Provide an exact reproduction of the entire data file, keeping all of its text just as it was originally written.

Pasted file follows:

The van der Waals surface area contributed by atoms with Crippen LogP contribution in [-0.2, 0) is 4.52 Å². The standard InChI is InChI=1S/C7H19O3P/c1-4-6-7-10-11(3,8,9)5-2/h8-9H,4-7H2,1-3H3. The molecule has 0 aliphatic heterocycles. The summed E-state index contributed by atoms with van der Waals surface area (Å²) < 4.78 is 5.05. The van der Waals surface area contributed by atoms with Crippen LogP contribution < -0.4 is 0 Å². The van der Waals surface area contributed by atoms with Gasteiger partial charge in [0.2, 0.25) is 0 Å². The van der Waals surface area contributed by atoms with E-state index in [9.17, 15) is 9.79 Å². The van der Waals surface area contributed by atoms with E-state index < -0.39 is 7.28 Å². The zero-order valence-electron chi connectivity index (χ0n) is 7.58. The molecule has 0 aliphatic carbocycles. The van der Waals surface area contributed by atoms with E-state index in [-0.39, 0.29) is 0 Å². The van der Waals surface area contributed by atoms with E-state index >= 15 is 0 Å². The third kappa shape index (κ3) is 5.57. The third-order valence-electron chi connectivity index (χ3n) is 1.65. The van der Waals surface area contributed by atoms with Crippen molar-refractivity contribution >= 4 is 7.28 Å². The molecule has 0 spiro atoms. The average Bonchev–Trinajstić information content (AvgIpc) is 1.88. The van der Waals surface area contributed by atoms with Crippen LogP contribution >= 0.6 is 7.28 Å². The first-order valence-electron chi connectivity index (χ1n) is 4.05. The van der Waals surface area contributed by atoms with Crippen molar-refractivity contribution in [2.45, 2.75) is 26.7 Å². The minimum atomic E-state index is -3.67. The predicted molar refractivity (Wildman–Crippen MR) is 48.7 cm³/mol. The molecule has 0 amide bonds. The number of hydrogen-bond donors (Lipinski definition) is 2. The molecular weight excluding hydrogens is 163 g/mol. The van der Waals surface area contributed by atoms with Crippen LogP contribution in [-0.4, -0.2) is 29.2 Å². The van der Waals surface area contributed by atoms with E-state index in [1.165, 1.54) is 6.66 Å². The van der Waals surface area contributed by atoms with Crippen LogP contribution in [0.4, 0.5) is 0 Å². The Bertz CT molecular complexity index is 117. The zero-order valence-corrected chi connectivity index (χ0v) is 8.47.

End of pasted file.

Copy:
The van der Waals surface area contributed by atoms with Crippen LogP contribution in [-0.2, 0) is 4.52 Å². The standard InChI is InChI=1S/C7H19O3P/c1-4-6-7-10-11(3,8,9)5-2/h8-9H,4-7H2,1-3H3. The molecule has 0 aliphatic heterocycles. The summed E-state index contributed by atoms with van der Waals surface area (Å²) < 4.78 is 5.05. The van der Waals surface area contributed by atoms with Crippen LogP contribution < -0.4 is 0 Å². The van der Waals surface area contributed by atoms with Gasteiger partial charge in [0.2, 0.25) is 0 Å². The van der Waals surface area contributed by atoms with E-state index in [9.17, 15) is 9.79 Å². The van der Waals surface area contributed by atoms with E-state index < -0.39 is 7.28 Å². The zero-order valence-electron chi connectivity index (χ0n) is 7.58. The molecule has 0 aliphatic carbocycles. The van der Waals surface area contributed by atoms with E-state index in [-0.39, 0.29) is 0 Å². The van der Waals surface area contributed by atoms with E-state index >= 15 is 0 Å². The third kappa shape index (κ3) is 5.57. The third-order valence-electron chi connectivity index (χ3n) is 1.65. The van der Waals surface area contributed by atoms with Crippen molar-refractivity contribution >= 4 is 7.28 Å². The molecule has 0 spiro atoms. The average Bonchev–Trinajstić information content (AvgIpc) is 1.88. The van der Waals surface area contributed by atoms with Crippen LogP contribution >= 0.6 is 7.28 Å². The first-order valence-electron chi connectivity index (χ1n) is 4.05. The van der Waals surface area contributed by atoms with Crippen molar-refractivity contribution in [2.45, 2.75) is 26.7 Å². The minimum atomic E-state index is -3.67. The predicted molar refractivity (Wildman–Crippen MR) is 48.7 cm³/mol. The molecule has 0 amide bonds. The number of hydrogen-bond donors (Lipinski definition) is 2. The molecular weight excluding hydrogens is 163 g/mol. The van der Waals surface area contributed by atoms with Crippen LogP contribution in [-0.4, -0.2) is 29.2 Å². The van der Waals surface area contributed by atoms with E-state index in [1.165, 1.54) is 6.66 Å². The van der Waals surface area contributed by atoms with Crippen LogP contribution in [0.4, 0.5) is 0 Å². The Bertz CT molecular complexity index is 117. The zero-order valence-corrected chi connectivity index (χ0v) is 8.47.